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Flash Reports 3 minutes

Luxury Giant LVMH To Buy Tiffany for $16.2 Billion

Coresight Research

Key Points

On November 25, French luxury conglomerate LVMH announced that it will buy Tiffany & Co, an American luxury jewelry retailer, for $135 per share for a total value of $16.2 billion.

  • This acquisition further expands LVMH’s global presence in the fine jewelry market.
  • The deal is the biggest ever for LVMH and is expected to close in the middle of 2020.
  • The deal comes as global demand for jewelry is resurging.

The Tiffany acquisition jumpstarts LVMH’s global presence in the fine jewelry market.

Tiffany & Co is a valuable addition to the LVMH portfolio, given its rich brand history, glamourous yet functional heritage, global reach and focus on sustainability. LVMH’s jewelry sales will grow from around 9% of total revenues to an estimated 16%.

LVMH’s marketing and branding prowess will extend to the Tiffany brand and potentially re-accelerate sales growth from Tiffany’s recent lackluster sales trends. Improved customer relationship management programs will likely better engage today’s high-touch luxury shopper. Tiffany’s watch business was highlighted as a category ripe for rapid growth by leveraging LVMH’s existing expertise through Bulgari and Louis Vuitton.

Tiffany’s store fleet of 321 stores speak to global reach, yet with only 11% of the brand’s sales derived in Europe, LVMH’s homeland should provide for market penetration while the LVMH group should see additional growth opportunities in Asia. For Tiffany, the deal will leverage LVMH’s presence globally to further the brand’s expansion, especially in China, where the companies will look to bring more of their goods to mainland consumers in an effort to tap into their growing spending power.

The deal is LVMH’s largest in its history and is expected to close in the middle of 2020.

The acquisition of Tiffany represents an equity value of $16.2 billion ($16.9 billion for enterprise value, taking into account the company’s debt), and is the largest transaction in LVMH’s Group history. The closing of this transaction is expected to occur in the second half of 2020, following approval from Tiffany’s shareholders and receipt of antitrust approvals.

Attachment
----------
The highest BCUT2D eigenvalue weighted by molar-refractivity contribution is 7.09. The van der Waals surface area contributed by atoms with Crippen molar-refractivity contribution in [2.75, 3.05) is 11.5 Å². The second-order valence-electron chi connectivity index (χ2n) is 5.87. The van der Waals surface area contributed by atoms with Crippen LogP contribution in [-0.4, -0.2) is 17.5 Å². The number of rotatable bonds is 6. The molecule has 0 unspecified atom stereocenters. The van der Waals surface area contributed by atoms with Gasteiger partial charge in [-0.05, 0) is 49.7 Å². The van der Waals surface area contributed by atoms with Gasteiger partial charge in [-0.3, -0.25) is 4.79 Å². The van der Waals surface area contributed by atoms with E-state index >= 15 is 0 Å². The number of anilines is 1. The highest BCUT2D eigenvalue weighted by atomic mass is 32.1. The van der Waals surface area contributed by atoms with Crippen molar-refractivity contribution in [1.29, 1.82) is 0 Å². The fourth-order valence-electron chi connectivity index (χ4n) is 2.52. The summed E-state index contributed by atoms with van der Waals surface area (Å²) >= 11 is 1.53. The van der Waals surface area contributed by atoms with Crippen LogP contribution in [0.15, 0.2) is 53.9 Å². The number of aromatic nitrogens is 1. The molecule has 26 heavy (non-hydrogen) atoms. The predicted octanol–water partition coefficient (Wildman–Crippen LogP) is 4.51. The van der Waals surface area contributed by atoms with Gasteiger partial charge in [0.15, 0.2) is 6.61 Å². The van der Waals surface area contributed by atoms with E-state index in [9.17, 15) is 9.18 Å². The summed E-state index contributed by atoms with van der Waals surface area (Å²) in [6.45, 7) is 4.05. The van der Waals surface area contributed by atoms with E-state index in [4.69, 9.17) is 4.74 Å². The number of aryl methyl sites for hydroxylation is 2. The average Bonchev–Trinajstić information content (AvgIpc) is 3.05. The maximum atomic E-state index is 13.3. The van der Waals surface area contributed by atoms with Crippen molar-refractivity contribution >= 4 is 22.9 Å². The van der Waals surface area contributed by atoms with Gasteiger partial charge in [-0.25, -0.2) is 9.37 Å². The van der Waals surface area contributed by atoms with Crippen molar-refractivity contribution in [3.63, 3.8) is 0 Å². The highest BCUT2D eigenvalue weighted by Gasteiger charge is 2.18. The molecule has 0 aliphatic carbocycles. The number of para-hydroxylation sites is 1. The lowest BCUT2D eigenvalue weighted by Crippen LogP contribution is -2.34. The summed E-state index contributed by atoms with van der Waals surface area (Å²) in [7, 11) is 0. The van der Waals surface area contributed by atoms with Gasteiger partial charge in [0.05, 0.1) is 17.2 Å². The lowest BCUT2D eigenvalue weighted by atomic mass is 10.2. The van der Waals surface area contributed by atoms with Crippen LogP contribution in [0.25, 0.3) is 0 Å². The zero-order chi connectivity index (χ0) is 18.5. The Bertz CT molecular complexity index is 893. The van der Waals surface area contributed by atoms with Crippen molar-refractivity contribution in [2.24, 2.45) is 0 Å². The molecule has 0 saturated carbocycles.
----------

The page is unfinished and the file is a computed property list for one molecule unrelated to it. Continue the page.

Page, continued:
Figure 1. Timeline of LVMH’s M&A Activity in the Luxury Sector
Notes: The timeline excludes companies that have been acquired but sold eventually.
Source: Company reports


The deal also comes as global demand for jewelry is resurging.

Jewelry is one of the most vibrant categories in luxury, with women making purchases for themselves throughout the year, the occurrence of category hopping among luxury shoppers and an expanding base of new luxury shoppers.

Casualization and the collaboration of streetwear with luxury brands have brought a new younger consumer to luxury brands, but in doing so, the average price points of ready-to-wear apparel (RTW) have dropped—for example, the cost of a designer hoodie could be $1,700 compared to a designer dress at $8,000. In addition, the success of luxury resale and rental is impacting both luxury RTW and handbags. Sales of luxury footwear are strong, with designer sneakers being the current must-have accessory, replacing handbags. Management consultancy Bain & Company expects the global personal luxury goods market to post 4–6% growth in 2019 to €271–276 billion ($298.5–304 billion), up from €260 billion ($286.4 billion) in 2018.

We believe that the fine jewelry market will enjoy outsized growth, reflecting the growing purchasing power of young Chinese consumers and a growing base of luxury shoppers globally.

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